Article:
261 (1) [Avatar] Offline
#1
So far this book has been written in the tone of "phew, we got that to work!"

Honestly, that's how Elm feels to me, even after a month - except I haven't gotten to the "phew, it works" part. I'm still in the phase of "gd how do I make this work without just brute forcing everything".

Speaking directly to the author: I'm glad you were able to come up with a program that paints a bunch of concepts. It helps, somewhat.

But very soon, I need to learn how to start thinking in Elm. No tutorials or screencasts have helped me with that - and so far, this book really hasn't either.

Some questions and topics that come to mind:

* How do I design messages?
* How did you decide to separate view functions?
* Related, every time I try to build a non-trivial view, I end up with totally heterogeneous lists that don't compile - that's a pretty common noob thing, right? What's the usual plan of attack?
* How should I think ahead as I design, so views and messages and commands aren't a total mess?
* Should I be using union types however I need, just mashing anything together, or is there a right way to think about these?
* Case-ing off very different things in the update function seems... weird. Is update really supposed to just be a catch-all bucket that everyone cases?
* Is there an alternative like elixir function pattern matching? So that separate, simpler, smaller update functions can be routed to.
* How do even bigger programs deal with heterogeneity of messages, models, etc? Modularizing?
* How do I make sure I'm building good modules? How early should I be thinking this way? (Would that help solve some of the pains listed above?)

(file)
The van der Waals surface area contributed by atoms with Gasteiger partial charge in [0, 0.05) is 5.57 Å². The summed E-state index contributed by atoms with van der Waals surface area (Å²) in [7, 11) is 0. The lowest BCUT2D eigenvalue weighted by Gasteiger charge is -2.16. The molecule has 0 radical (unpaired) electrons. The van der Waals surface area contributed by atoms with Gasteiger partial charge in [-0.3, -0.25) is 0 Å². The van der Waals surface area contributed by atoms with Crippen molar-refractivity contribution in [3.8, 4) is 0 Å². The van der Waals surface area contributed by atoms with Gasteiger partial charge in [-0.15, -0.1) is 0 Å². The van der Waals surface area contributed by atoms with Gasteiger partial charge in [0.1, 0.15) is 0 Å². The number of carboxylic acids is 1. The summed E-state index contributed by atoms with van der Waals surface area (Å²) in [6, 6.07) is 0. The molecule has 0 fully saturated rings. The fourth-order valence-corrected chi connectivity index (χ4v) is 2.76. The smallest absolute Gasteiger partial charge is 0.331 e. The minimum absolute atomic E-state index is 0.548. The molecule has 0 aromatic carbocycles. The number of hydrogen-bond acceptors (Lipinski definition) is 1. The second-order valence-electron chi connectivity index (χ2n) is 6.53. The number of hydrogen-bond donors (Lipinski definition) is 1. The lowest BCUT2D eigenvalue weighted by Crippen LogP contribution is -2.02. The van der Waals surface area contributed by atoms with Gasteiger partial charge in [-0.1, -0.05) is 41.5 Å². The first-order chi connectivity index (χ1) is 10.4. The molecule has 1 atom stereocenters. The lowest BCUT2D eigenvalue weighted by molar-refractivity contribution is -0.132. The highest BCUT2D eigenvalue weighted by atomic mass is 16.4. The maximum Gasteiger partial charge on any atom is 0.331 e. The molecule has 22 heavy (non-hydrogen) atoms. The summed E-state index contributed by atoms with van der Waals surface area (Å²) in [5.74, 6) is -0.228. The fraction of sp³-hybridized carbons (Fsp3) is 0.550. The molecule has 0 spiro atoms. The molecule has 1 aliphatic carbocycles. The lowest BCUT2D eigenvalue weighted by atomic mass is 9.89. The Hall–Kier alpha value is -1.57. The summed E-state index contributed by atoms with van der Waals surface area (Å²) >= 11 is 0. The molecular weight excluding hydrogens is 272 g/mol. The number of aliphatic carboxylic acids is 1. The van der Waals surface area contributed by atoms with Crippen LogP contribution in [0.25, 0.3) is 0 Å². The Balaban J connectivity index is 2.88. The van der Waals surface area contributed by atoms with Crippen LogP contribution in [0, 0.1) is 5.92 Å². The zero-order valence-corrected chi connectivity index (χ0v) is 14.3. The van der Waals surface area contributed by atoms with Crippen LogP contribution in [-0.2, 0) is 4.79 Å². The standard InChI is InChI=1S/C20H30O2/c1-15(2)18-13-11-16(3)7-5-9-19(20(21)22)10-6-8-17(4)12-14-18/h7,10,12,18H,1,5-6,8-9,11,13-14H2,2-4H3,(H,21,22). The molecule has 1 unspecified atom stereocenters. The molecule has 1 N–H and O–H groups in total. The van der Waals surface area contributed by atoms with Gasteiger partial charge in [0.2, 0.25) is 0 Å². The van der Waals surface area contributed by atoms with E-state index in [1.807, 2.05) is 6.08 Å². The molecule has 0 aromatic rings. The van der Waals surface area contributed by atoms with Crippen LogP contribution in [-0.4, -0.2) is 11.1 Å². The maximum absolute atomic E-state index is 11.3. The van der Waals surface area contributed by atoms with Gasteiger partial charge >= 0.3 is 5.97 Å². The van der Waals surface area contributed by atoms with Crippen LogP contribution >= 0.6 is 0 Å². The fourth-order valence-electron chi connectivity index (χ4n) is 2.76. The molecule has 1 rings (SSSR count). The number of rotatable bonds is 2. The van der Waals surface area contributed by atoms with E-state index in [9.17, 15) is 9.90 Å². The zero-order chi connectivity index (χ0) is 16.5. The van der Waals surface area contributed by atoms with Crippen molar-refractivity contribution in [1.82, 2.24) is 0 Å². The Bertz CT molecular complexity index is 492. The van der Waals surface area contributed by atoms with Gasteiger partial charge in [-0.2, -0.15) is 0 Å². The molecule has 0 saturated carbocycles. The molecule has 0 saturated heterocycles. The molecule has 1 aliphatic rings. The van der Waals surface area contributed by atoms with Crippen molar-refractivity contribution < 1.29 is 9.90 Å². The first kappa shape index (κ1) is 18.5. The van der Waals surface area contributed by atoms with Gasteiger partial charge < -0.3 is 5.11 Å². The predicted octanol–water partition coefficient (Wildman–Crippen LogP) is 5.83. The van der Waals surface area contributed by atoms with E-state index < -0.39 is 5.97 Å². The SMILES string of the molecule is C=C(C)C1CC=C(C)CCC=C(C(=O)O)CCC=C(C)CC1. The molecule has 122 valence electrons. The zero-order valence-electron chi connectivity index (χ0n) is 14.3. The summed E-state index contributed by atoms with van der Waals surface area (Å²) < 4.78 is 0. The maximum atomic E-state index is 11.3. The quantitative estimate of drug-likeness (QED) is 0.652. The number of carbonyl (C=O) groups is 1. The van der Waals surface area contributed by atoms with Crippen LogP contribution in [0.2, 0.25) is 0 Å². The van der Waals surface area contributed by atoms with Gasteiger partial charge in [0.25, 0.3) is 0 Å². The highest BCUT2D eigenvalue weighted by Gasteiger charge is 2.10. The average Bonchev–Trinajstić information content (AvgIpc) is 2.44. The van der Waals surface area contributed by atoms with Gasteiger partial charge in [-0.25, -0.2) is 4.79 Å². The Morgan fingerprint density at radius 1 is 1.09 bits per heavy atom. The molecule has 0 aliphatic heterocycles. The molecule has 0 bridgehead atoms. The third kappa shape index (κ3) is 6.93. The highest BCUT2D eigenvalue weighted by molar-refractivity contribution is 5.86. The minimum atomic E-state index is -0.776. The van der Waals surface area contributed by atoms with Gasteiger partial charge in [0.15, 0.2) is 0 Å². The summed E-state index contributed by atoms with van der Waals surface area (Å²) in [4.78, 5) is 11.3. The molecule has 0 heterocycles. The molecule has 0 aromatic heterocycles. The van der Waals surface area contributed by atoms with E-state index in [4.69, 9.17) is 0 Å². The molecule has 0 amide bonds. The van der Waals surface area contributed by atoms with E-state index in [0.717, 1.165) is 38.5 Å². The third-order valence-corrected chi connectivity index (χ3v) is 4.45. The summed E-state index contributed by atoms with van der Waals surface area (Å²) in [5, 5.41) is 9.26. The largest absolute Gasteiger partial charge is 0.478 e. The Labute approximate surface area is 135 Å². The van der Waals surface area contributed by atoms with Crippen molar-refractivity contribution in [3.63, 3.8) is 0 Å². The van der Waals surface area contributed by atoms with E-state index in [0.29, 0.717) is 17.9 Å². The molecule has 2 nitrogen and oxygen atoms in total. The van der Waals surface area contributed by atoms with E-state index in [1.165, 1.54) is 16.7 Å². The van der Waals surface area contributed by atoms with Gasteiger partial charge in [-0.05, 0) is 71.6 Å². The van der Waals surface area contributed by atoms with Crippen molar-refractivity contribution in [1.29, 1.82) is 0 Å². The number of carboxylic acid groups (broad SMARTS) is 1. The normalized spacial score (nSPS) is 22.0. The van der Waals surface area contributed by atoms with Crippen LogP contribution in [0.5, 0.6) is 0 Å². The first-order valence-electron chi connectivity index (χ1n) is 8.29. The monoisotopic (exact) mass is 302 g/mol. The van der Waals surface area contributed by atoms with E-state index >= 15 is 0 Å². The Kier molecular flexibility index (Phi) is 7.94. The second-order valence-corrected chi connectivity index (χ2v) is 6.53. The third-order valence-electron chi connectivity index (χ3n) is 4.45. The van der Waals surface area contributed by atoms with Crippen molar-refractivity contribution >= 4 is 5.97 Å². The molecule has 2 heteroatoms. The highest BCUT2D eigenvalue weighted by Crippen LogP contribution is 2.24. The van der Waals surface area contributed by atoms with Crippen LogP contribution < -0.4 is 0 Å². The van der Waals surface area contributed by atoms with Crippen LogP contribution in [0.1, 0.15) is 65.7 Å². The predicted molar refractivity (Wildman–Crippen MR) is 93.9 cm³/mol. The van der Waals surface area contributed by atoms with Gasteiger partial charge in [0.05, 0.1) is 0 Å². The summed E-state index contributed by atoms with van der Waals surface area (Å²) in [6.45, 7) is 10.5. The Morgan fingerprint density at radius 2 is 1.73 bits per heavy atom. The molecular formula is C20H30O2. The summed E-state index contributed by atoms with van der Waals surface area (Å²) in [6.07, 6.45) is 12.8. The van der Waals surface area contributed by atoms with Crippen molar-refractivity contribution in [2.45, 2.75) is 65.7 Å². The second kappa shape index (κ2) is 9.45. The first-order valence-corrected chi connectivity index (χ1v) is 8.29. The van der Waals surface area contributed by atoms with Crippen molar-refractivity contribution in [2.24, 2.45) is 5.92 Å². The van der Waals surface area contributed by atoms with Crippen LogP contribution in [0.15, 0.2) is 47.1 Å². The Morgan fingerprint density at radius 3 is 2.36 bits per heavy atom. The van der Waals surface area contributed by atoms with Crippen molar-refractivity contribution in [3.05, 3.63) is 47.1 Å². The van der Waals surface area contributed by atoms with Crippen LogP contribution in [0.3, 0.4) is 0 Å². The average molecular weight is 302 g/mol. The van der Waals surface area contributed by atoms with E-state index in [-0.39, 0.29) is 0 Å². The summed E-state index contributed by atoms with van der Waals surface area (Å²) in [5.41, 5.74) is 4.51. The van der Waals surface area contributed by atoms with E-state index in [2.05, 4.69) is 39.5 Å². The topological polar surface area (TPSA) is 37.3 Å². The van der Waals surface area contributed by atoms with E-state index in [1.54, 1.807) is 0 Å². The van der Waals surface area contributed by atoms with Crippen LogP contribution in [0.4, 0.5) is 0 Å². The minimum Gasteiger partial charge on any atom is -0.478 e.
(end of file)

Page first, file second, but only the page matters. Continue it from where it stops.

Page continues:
Hope this input helps. This is just part of the mess that's still swirling around in my head.

Chris
rtfeldman (60) [Avatar] Offline
#2
Hi Chris,

Thank you for the level of detail!

But very soon, I need to learn how to start thinking in Elm. No tutorials or screencasts have helped me with that - and so far, this book really hasn't either.

To be totally honest, the plan is for this to be more the focus of the last three chapters - 8, 9, and 10. The thing is, I can't assume that all readers have been supplementing with tutorials and screencasts - it's important that I thoroughly cover the basics of "how to code in Elm" before getting into "how to think in Elm."

That said, I can point you to Elm Slack and try to help with some brief answers to some of these now.

* Related, every time I try to build a non-trivial view, I end up with totally heterogeneous lists that don't compile - that's a pretty common noob thing, right? What's the usual plan of attack?

Writing Elm code that doesn't compile isn't just a noob thing, it's a programmer thing! The reason Elm code tends not to get runtime exceptions isn't that it turns us into perfect programmers, but rather that it shifts so many runtime errors to compile time. This is great for our users and for our ability to refactor, but it does mean that we're going to encounter compile errors - not just as a noob, but for as long as we're capable of making mistakes.